A puppy is like a toddler
By JOHN WADE, QMI Agency
Dear John Wade:
I have a puppy I purchased at a pet store. It was an impulse decision to take her, however my mom was very ill and I was not home much. So Tulip, through no fault of her own, now has no manners.
She can be out for 15 to 20 minutes and come in and squat on the floor. She chews everything. Yesterday I watched her run out onto the road and follow a car for a fair distance. We live in the country and I let her roam the yard, but it was the first time I've seen her leave the property. Maybe she's done it all along, I don't know. Can she be trained? Where do I start? — L.B.
No problem, but first you start by stop treating her like a grown-up dog and start treating her like she's a toddler.
Think: “Yesterday my two-year-old ran out onto the road and followed a car a fair distance.” Child services would no doubt ask, as they whisked the youngster off to foster care, ”And just how did your baby make it to the road?”
Your answer — “maybe she's done it all along, I don't know?" — wouldn't cut it.
I'm sure we'll have a happy ending if you follow these tips.
Stick a leash on that dog! It should be six feet long in the house, 30 feet outside the house, and put her in a crate near you every moment that isn't enough to keep her out of trouble. That single sentence will solve most dog problems from developing and resolve most dog problems without ever involving a dog trainer.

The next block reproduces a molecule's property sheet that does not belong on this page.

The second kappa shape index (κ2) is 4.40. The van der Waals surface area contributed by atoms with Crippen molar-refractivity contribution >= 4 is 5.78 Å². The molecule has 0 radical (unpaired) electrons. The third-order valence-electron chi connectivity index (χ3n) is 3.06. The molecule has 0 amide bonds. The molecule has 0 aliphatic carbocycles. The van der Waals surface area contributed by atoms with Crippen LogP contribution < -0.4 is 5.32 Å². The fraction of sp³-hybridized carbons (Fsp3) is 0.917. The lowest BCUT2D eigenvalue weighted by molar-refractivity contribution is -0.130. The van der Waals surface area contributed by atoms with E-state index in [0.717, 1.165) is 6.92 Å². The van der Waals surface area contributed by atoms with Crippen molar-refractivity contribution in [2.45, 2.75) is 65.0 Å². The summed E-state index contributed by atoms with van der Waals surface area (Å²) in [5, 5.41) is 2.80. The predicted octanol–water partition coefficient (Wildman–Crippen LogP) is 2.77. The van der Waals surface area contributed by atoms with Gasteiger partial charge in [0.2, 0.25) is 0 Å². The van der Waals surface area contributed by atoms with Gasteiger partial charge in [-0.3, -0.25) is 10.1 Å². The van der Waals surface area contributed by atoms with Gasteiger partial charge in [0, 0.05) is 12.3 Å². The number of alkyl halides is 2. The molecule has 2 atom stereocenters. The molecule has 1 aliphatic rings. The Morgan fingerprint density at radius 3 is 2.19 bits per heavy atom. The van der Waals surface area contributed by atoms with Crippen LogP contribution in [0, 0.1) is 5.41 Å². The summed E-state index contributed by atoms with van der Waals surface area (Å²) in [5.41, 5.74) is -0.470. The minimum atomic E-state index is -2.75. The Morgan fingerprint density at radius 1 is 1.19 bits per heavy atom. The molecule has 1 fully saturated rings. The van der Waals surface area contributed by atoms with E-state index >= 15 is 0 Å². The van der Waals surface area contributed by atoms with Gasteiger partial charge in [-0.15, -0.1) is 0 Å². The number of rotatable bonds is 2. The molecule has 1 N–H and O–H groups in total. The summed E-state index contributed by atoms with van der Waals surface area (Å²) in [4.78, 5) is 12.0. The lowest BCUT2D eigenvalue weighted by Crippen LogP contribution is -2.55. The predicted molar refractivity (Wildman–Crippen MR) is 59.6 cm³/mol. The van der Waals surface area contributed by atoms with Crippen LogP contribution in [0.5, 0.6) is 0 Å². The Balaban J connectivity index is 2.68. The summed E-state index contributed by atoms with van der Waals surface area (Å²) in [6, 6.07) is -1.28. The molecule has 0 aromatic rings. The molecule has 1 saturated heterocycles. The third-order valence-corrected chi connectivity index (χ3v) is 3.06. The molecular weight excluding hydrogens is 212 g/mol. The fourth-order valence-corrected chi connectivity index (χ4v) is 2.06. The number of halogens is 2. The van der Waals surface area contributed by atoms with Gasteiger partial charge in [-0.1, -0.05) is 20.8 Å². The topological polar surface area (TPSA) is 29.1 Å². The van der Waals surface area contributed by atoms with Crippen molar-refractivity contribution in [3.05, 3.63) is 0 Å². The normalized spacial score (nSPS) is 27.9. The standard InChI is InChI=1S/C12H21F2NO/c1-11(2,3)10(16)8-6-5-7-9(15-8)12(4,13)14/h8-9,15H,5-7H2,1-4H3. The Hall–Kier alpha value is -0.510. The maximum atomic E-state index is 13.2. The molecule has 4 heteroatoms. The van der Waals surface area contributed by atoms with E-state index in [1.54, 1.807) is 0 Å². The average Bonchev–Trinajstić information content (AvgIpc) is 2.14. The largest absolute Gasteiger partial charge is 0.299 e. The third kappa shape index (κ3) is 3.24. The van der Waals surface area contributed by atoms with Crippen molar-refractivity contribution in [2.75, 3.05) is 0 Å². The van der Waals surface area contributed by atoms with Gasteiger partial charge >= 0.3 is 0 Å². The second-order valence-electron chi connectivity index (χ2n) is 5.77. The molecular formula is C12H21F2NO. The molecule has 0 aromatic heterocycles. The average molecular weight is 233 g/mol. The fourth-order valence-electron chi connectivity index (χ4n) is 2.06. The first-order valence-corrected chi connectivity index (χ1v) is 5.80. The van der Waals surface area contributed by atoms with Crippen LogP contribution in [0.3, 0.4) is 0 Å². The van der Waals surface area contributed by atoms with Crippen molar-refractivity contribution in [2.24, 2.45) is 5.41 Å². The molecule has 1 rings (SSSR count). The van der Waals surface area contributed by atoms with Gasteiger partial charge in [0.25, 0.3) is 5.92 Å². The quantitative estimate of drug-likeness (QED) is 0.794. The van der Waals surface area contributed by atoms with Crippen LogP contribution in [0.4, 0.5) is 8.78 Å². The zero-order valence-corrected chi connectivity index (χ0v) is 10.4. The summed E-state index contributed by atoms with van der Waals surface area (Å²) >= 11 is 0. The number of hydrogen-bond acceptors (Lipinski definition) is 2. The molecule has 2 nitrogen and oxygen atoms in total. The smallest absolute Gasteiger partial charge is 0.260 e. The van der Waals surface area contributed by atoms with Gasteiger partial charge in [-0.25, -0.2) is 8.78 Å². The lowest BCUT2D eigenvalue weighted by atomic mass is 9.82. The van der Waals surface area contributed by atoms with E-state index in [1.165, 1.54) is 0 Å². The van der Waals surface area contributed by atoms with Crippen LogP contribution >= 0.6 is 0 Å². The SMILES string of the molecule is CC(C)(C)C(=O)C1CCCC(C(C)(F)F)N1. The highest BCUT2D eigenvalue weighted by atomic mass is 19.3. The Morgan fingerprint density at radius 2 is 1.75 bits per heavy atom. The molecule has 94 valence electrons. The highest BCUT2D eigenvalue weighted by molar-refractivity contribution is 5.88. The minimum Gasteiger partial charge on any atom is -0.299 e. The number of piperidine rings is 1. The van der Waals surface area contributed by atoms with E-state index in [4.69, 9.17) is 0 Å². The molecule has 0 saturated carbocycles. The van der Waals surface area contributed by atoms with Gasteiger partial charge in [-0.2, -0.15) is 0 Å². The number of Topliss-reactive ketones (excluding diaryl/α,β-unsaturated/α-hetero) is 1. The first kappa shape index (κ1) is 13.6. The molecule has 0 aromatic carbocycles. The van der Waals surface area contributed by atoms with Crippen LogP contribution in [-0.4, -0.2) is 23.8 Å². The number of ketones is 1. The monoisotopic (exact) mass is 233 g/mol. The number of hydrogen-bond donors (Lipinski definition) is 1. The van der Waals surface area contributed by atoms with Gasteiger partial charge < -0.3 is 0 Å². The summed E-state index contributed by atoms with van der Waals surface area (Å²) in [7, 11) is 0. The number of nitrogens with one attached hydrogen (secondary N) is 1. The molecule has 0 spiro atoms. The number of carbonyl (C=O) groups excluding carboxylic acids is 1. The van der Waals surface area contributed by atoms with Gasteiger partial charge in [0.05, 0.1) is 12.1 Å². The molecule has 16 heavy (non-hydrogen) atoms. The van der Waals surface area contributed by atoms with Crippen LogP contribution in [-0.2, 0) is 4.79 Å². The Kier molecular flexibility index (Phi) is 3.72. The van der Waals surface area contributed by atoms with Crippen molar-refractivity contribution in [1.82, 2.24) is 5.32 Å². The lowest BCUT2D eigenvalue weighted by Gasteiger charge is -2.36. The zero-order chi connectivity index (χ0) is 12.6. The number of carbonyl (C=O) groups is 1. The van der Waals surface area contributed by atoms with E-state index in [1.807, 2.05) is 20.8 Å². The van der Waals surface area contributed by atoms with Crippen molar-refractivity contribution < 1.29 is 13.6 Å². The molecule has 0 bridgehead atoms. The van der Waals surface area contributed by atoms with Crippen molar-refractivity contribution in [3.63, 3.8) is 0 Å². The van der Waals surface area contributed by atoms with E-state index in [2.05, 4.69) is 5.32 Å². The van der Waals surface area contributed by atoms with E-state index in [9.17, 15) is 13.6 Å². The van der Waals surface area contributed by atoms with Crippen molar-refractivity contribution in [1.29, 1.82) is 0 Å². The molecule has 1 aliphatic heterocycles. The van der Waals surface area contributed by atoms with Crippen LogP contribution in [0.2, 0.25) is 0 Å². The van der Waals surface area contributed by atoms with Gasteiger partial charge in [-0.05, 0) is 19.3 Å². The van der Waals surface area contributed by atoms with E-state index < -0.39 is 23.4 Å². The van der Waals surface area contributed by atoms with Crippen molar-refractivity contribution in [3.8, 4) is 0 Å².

My philosophy is: If a dog can't be caught, the dog can't be taught.
Don't stop with these techniques until the dog is an adult, between 18 months to two years.
Like kids, dogs don't raise themselves and they need us to supervise and teach them life skills until they mature. (I tried to send my son back, but his mother claiming I bore some responsibility for his existence, and would have nothing of it).
If you want a dog that — at bare minimum — is not soiling in the house, let alone a dog that can be reliably let off leash for exercise, then you need to get the upper hand.
You don't have to be faster, stronger or more agile then your dog. You just need to get your dog to think you are, hence the leash and the crate when necessary.
Make sure there are no outdoor unsupervised trips until this dog is an adult. Leave a four-year-old child alone in a chocolate candy store and you shouldn't be surprised when over the mall intercom you hear, “Is anyone missing a four-year-old kid on a sugar high covered in $400 worth of chocolate?”
At that point I'd advise pointing at the nearest person of child bearing years and say, “I think it's hers.”
In short, use some tools that will give you the upper hand so you can teach her with consistency. You're probably doing the right things but if for every time you catch her up to something she's getting away with two or three it will be an up hill battle never won.
John Wade helps dog owners through his books, workshops and telephone consultations. E-mail him at email@example.com, or visit his website at johnwade.ca.